Okay... maybe it's not so much that riders are able to return instantly on the highest level after a ban, but more the way certain teams act around it. Can't come up with a concrete example but I think I recall teams, when one of their riders get a ban, basically going:

"We are firing [rider]. We are very disappointed him in and this is not the way we do things!"

Then, as soon as the ban is over, it's:

"We are very proud to welcome [rider] back to our team!" With it having been pretty much an official secret that that's exactly what would happen as soon as the ban was over.

If you are going to simply take the rider back as soon as his ban is over - and pretty much everyone knows that gonna happen - why not simply be honest? The firing-during-the-ban-hiring-when-the-ban-is-over thing seems more like PR from the teams.
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14 Mar 2017 16:00

RedheadDane wrote:But if the rider isn't banned, but simply on probation? They'd still be allowed to ride and participate in competition, just not on the top-level.
It just seems strange to me that some teams will "fire" a banned rider, only to instantly give him a new contract as soon as the ban is over, with the fact that it would happen being a well-known "secret" during the entire ban. At least I don't think Saxo ever pretended to fire Contador back when he did he rather short two-year ban. Not many people can say they've completed a two-year ban in just a few months.


You still can't do it that way because you are adding to the ban - Of course some doped riders never return to the WT.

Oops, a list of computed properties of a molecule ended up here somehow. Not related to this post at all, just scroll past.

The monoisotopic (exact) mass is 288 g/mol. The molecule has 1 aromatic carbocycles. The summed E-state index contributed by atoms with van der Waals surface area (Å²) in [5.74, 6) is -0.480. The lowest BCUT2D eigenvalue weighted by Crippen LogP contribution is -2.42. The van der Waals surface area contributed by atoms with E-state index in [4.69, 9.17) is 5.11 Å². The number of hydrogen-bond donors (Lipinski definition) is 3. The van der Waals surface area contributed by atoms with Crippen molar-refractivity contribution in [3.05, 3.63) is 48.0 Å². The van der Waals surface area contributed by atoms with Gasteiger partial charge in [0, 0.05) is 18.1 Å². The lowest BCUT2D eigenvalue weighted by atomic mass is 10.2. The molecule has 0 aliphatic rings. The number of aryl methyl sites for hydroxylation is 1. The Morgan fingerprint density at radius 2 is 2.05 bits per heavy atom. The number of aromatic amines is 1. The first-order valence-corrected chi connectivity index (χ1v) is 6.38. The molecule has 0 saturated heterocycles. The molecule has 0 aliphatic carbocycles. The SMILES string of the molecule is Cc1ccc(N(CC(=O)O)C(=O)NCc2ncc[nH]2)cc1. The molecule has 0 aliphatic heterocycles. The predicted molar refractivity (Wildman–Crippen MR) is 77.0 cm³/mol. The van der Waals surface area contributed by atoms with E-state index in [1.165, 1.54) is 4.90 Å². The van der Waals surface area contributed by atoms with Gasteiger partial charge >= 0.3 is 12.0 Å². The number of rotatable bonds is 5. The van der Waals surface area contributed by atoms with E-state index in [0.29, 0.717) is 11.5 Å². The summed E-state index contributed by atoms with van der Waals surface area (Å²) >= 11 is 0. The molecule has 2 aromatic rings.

yaco
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16 Mar 2017 14:10

http://www.dw.com/en/doping-among-amateur-athletes/av-37926163
Germany's Deutsche Welle documentary on "Doping among amateur athletes"

The problem of doping has become widespread in Germany - even among non-professional athletes. Hundreds of thousands consume illegal, performance enhancing drugs which enter the country via criminal networks, often with fatal consequences.
(In English!)
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20 Mar 2017 06:14

http://www.bbc.com/sport/38884801
"Drug use at every level of sport is "fast becoming a crisis" according to UK Anti-Doping - responding to a BBC poll into doping in amateur sport.

It found more than a third (35%) of amateur sports people say they personally know someone who has doped, and 8% said they had taken steroids.

Half believe performance enhancing substance use is "widespread" among those who play sport competitively.

Ukad chief Nicole Sapstead described the figures as "incredibly alarming".

A BBC State of Sport investigation into doping in UK amateur sport also found that 49% thought performance-enhancing drugs (PEDs) were "easily available" among people who play sports regularly."

This does not come as a surprise to people who hang around here.
(like this at the end of the article, "Have you doped? Have you ever taken a performance enhancing substance? Does your sport have a problem with doping? Get in touch using this link - https://ssl.bbc.com/sport/contact " Anybody got any tips on where to forward this to?! :D )
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20 Mar 2017 13:26

The point further down the article, about this becoming a public health issue, is surely what will eventually be the "giveaway" that a generation of pro sportspeople were doping. In 5/10 years time, when hundreds of retired former sports pros are suffering from health issues despite being in the physical group least likely to suffer from them, the truth will not be deniable anymore.

It might even convince those naive souls who still maintain that "only 10%" of pro sportspeople dope.